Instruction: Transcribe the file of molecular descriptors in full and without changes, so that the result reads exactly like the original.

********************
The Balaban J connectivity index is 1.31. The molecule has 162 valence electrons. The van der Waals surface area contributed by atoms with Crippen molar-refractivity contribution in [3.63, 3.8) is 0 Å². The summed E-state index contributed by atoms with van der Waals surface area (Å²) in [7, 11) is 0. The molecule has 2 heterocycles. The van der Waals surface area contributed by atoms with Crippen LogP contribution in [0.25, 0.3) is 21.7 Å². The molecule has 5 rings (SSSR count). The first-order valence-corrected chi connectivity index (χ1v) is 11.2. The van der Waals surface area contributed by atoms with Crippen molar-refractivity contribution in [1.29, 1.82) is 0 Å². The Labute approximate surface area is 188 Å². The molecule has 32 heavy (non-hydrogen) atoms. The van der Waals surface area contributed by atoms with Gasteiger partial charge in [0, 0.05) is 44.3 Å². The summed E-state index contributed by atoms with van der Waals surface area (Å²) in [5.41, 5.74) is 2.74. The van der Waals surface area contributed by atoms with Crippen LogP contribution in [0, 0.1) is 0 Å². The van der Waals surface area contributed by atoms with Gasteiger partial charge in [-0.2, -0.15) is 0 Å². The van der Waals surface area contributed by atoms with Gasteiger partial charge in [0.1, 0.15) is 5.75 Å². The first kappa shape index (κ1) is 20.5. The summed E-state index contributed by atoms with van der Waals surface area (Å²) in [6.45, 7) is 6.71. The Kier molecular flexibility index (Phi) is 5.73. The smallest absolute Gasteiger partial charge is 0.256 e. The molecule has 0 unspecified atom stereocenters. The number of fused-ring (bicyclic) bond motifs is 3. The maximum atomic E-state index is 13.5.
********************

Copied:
The Balaban J connectivity index is 1.31. The molecule has 162 valence electrons. The van der Waals surface area contributed by atoms with Crippen molar-refractivity contribution in [3.63, 3.8) is 0 Å². The summed E-state index contributed by atoms with van der Waals surface area (Å²) in [7, 11) is 0. The molecule has 2 heterocycles. The van der Waals surface area contributed by atoms with Crippen LogP contribution in [0.25, 0.3) is 21.7 Å². The molecule has 5 rings (SSSR count). The first-order valence-corrected chi connectivity index (χ1v) is 11.2. The van der Waals surface area contributed by atoms with Crippen molar-refractivity contribution in [1.29, 1.82) is 0 Å². The Labute approximate surface area is 188 Å². The molecule has 32 heavy (non-hydrogen) atoms. The van der Waals surface area contributed by atoms with Gasteiger partial charge in [0, 0.05) is 44.3 Å². The summed E-state index contributed by atoms with van der Waals surface area (Å²) in [5.41, 5.74) is 2.74. The van der Waals surface area contributed by atoms with Crippen LogP contribution in [0, 0.1) is 0 Å². The van der Waals surface area contributed by atoms with Gasteiger partial charge in [-0.2, -0.15) is 0 Å². The van der Waals surface area contributed by atoms with Gasteiger partial charge in [0.1, 0.15) is 5.75 Å². The first kappa shape index (κ1) is 20.5. The summed E-state index contributed by atoms with van der Waals surface area (Å²) in [6.45, 7) is 6.71. The Kier molecular flexibility index (Phi) is 5.73. The smallest absolute Gasteiger partial charge is 0.256 e. The molecule has 0 unspecified atom stereocenters. The number of fused-ring (bicyclic) bond motifs is 3. The maximum atomic E-state index is 13.5.